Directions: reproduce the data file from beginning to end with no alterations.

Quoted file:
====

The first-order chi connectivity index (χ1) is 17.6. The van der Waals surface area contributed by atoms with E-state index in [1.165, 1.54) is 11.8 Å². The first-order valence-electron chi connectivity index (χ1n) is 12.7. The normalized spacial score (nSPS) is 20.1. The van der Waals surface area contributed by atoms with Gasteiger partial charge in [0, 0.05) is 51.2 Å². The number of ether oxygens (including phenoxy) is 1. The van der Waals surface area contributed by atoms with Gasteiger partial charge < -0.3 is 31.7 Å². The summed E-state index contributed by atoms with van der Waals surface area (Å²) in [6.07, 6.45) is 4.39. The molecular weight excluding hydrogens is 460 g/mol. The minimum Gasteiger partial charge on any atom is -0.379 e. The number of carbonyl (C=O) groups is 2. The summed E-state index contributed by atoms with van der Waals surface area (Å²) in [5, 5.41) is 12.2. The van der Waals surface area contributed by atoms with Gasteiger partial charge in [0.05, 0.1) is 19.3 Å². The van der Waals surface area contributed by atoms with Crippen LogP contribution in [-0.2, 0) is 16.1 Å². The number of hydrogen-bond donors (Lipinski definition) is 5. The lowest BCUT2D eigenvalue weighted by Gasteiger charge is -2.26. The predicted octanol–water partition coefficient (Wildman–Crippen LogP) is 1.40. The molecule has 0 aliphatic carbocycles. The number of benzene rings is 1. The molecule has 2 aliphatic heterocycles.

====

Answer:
The first-order chi connectivity index (χ1) is 17.6. The van der Waals surface area contributed by atoms with E-state index in [1.165, 1.54) is 11.8 Å². The first-order valence-electron chi connectivity index (χ1n) is 12.7. The normalized spacial score (nSPS) is 20.1. The van der Waals surface area contributed by atoms with Gasteiger partial charge in [0, 0.05) is 51.2 Å². The number of ether oxygens (including phenoxy) is 1. The van der Waals surface area contributed by atoms with Gasteiger partial charge < -0.3 is 31.7 Å². The summed E-state index contributed by atoms with van der Waals surface area (Å²) in [6.07, 6.45) is 4.39. The molecular weight excluding hydrogens is 460 g/mol. The minimum Gasteiger partial charge on any atom is -0.379 e. The number of carbonyl (C=O) groups is 2. The summed E-state index contributed by atoms with van der Waals surface area (Å²) in [5, 5.41) is 12.2. The van der Waals surface area contributed by atoms with Gasteiger partial charge in [0.05, 0.1) is 19.3 Å². The van der Waals surface area contributed by atoms with Crippen LogP contribution in [-0.2, 0) is 16.1 Å². The number of hydrogen-bond donors (Lipinski definition) is 5. The lowest BCUT2D eigenvalue weighted by Gasteiger charge is -2.26. The predicted octanol–water partition coefficient (Wildman–Crippen LogP) is 1.40. The molecule has 0 aliphatic carbocycles. The number of benzene rings is 1. The molecule has 2 aliphatic heterocycles.